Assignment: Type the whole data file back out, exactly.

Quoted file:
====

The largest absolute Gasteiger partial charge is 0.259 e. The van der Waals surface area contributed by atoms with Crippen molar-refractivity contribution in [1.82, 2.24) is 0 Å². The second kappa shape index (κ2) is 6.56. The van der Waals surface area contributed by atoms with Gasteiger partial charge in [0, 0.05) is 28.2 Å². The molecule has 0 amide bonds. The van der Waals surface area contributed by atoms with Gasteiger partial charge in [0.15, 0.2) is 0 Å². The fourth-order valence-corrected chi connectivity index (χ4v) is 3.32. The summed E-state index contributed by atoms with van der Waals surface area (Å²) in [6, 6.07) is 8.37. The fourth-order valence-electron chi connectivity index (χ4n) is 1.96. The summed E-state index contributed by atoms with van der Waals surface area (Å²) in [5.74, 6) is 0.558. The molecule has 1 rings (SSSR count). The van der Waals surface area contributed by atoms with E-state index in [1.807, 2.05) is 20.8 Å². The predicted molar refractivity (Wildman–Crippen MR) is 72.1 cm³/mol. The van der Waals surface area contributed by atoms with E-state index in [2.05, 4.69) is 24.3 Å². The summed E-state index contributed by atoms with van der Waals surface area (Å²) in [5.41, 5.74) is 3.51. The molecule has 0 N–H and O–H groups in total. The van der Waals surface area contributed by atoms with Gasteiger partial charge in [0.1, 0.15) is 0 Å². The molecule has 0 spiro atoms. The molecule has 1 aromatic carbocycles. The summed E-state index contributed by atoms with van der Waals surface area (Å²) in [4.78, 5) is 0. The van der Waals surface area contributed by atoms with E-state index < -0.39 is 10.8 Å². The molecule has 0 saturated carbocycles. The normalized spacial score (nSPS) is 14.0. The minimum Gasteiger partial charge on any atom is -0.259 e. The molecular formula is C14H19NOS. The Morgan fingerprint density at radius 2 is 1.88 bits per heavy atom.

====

The largest absolute Gasteiger partial charge is 0.259 e. The van der Waals surface area contributed by atoms with Crippen molar-refractivity contribution in [1.82, 2.24) is 0 Å². The second kappa shape index (κ2) is 6.56. The van der Waals surface area contributed by atoms with Gasteiger partial charge in [0, 0.05) is 28.2 Å². The molecule has 0 amide bonds. The van der Waals surface area contributed by atoms with Gasteiger partial charge in [0.15, 0.2) is 0 Å². The fourth-order valence-corrected chi connectivity index (χ4v) is 3.32. The summed E-state index contributed by atoms with van der Waals surface area (Å²) in [6, 6.07) is 8.37. The fourth-order valence-electron chi connectivity index (χ4n) is 1.96. The summed E-state index contributed by atoms with van der Waals surface area (Å²) in [5.74, 6) is 0.558. The molecule has 1 rings (SSSR count). The van der Waals surface area contributed by atoms with E-state index in [1.807, 2.05) is 20.8 Å². The predicted molar refractivity (Wildman–Crippen MR) is 72.1 cm³/mol. The van der Waals surface area contributed by atoms with E-state index in [2.05, 4.69) is 24.3 Å². The summed E-state index contributed by atoms with van der Waals surface area (Å²) in [5.41, 5.74) is 3.51. The molecule has 0 N–H and O–H groups in total. The van der Waals surface area contributed by atoms with Gasteiger partial charge in [0.1, 0.15) is 0 Å². The molecule has 0 spiro atoms. The molecule has 1 aromatic carbocycles. The summed E-state index contributed by atoms with van der Waals surface area (Å²) in [4.78, 5) is 0. The van der Waals surface area contributed by atoms with E-state index < -0.39 is 10.8 Å². The molecule has 0 saturated carbocycles. The normalized spacial score (nSPS) is 14.0. The minimum Gasteiger partial charge on any atom is -0.259 e. The molecular formula is C14H19NOS. The Morgan fingerprint density at radius 2 is 1.88 bits per heavy atom.